2. Take baby steps towards the impossible.

Once you’ve zeroed in on that impossible writing endeavor, start small. Slip on your water wings, dip your big toe in the shallow end of the pool and learn the basics. The impossible isn’t one gigantic thing, it’s a series of things that increase in difficulty or complexity. Splash around in the kiddie end of the pool and get yourself acclimated to the waters before you decide to breaststroke your way into the deep end.

3. Handcuff yourself to inspiration.

Some people create a vision board with images, inspirational sayings, and the like. I know, these received a bad rap after Rhonda Byrnes’ book, The Secret, came under critical fire, but having a visual reminder of your ultimate goal is akin to keeping your eyes on the prize.

Others surround themselves with like-minded people or people who have achieved some level of success in the same or similar fields. Buddy up to them, pick their brains—politely and tactfully, of course—and find out what motivated them. Learning from someone else’s experiences, though your own will undoubtedly be completely different, can help you avoid potential pitfalls up ahead.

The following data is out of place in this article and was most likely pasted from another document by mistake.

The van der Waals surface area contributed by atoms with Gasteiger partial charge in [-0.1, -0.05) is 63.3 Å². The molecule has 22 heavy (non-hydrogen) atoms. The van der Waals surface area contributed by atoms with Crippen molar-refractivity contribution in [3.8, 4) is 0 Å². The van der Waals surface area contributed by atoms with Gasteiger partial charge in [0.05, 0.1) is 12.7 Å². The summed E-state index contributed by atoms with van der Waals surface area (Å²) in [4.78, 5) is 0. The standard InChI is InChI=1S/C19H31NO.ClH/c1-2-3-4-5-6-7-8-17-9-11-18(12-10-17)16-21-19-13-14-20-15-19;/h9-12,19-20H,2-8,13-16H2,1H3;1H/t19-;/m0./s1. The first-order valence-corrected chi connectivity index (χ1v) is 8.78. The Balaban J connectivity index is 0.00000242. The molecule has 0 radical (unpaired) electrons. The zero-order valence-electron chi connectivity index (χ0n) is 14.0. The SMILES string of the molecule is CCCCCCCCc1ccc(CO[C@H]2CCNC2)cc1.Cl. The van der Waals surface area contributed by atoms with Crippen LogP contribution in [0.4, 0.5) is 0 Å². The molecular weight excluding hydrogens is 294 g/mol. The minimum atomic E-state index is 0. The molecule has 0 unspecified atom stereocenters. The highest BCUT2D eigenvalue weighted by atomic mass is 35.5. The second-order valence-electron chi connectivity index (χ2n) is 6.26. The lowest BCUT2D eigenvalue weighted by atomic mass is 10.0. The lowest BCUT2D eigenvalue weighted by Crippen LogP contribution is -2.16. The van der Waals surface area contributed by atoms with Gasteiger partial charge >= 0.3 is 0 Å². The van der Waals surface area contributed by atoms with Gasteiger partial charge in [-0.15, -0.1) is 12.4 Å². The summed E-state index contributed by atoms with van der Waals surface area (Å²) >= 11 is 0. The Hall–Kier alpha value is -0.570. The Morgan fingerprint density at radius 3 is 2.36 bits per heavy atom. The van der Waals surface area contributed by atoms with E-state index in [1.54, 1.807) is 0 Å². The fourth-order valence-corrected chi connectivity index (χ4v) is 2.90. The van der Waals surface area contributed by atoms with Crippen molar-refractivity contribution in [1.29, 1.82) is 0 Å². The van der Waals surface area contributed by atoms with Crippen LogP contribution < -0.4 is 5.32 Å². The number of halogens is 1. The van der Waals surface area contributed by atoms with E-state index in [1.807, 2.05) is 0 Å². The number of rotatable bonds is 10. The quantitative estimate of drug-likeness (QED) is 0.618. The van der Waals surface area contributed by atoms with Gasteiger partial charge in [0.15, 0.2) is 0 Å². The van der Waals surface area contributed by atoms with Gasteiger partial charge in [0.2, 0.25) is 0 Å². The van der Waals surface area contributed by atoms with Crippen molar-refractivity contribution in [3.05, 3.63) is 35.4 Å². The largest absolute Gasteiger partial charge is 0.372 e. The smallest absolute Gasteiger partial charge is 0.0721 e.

4. Stop gabbing about it and start doing it.

It’s great having a goal to achieve and having done all your knowledge-gathering groundwork and psyching yourself up to the point where you become a one-person cheerleading squad, but a lot of people get stuck in that complacency gap between research and action. You’ll know you’re there if you spend more time talking about conquering your impossible task than you are acting on conquering your impossible task.

Making it happen is the point where your inspiration gets put to the test because it’s where you’ll begin running into obstacles and roadblocks, where excuses for why you can’t take action start springing up like daisies.

The workaround? Micro-goals. Remember when we talked about baby steps? Get used to them because you’ll be taking a lot of them. Inch by inch, everything’s a cinch. Set daily tasks, give yourself deadlines and milestones, and keep in mind that you will have bad days, encounter setbacks, and missteps along the way. It’s all part of the process when conquering the impossible.